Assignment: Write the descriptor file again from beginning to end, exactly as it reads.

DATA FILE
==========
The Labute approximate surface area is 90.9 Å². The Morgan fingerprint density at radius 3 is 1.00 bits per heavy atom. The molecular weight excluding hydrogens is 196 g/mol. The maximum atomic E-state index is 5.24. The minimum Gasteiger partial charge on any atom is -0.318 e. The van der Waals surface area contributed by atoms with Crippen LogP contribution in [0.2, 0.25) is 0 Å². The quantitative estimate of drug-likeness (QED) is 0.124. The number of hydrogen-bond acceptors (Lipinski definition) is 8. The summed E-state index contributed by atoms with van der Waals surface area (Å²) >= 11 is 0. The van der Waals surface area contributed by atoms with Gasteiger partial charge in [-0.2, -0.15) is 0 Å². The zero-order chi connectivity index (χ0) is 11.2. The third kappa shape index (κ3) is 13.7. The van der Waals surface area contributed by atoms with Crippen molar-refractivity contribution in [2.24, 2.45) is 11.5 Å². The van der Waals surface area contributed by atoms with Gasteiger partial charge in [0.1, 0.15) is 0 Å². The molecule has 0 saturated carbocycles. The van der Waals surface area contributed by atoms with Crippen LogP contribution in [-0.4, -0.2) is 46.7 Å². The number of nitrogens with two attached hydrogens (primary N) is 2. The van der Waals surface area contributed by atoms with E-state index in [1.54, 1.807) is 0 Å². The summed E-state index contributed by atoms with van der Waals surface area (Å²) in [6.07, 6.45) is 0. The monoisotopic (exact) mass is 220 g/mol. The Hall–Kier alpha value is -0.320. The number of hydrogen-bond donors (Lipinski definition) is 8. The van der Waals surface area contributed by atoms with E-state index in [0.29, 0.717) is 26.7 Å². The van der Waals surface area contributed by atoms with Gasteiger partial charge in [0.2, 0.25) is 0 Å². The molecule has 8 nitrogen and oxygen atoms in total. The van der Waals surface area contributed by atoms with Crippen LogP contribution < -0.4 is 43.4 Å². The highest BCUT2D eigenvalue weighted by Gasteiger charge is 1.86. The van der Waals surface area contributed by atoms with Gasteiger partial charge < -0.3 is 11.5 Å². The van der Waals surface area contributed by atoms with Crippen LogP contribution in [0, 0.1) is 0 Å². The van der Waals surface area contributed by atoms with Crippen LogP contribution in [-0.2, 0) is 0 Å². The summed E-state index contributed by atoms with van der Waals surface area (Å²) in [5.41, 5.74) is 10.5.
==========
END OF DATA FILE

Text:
The Labute approximate surface area is 90.9 Å². The Morgan fingerprint density at radius 3 is 1.00 bits per heavy atom. The molecular weight excluding hydrogens is 196 g/mol. The maximum atomic E-state index is 5.24. The minimum Gasteiger partial charge on any atom is -0.318 e. The van der Waals surface area contributed by atoms with Crippen LogP contribution in [0.2, 0.25) is 0 Å². The quantitative estimate of drug-likeness (QED) is 0.124. The number of hydrogen-bond acceptors (Lipinski definition) is 8. The summed E-state index contributed by atoms with van der Waals surface area (Å²) >= 11 is 0. The van der Waals surface area contributed by atoms with Gasteiger partial charge in [-0.2, -0.15) is 0 Å². The zero-order chi connectivity index (χ0) is 11.2. The third kappa shape index (κ3) is 13.7. The van der Waals surface area contributed by atoms with Crippen molar-refractivity contribution in [2.24, 2.45) is 11.5 Å². The van der Waals surface area contributed by atoms with Gasteiger partial charge in [0.1, 0.15) is 0 Å². The molecule has 0 saturated carbocycles. The van der Waals surface area contributed by atoms with Crippen LogP contribution in [-0.4, -0.2) is 46.7 Å². The number of nitrogens with two attached hydrogens (primary N) is 2. The van der Waals surface area contributed by atoms with E-state index in [1.54, 1.807) is 0 Å². The summed E-state index contributed by atoms with van der Waals surface area (Å²) in [6.07, 6.45) is 0. The monoisotopic (exact) mass is 220 g/mol. The Hall–Kier alpha value is -0.320. The number of hydrogen-bond donors (Lipinski definition) is 8. The van der Waals surface area contributed by atoms with E-state index in [0.29, 0.717) is 26.7 Å². The van der Waals surface area contributed by atoms with Gasteiger partial charge in [0.2, 0.25) is 0 Å². The molecule has 8 nitrogen and oxygen atoms in total. The van der Waals surface area contributed by atoms with Crippen LogP contribution < -0.4 is 43.4 Å². The highest BCUT2D eigenvalue weighted by Gasteiger charge is 1.86. The van der Waals surface area contributed by atoms with Gasteiger partial charge < -0.3 is 11.5 Å². The van der Waals surface area contributed by atoms with Crippen LogP contribution in [0, 0.1) is 0 Å². The van der Waals surface area contributed by atoms with Crippen LogP contribution in [-0.2, 0) is 0 Å². The summed E-state index contributed by atoms with van der Waals surface area (Å²) in [5.41, 5.74) is 10.5.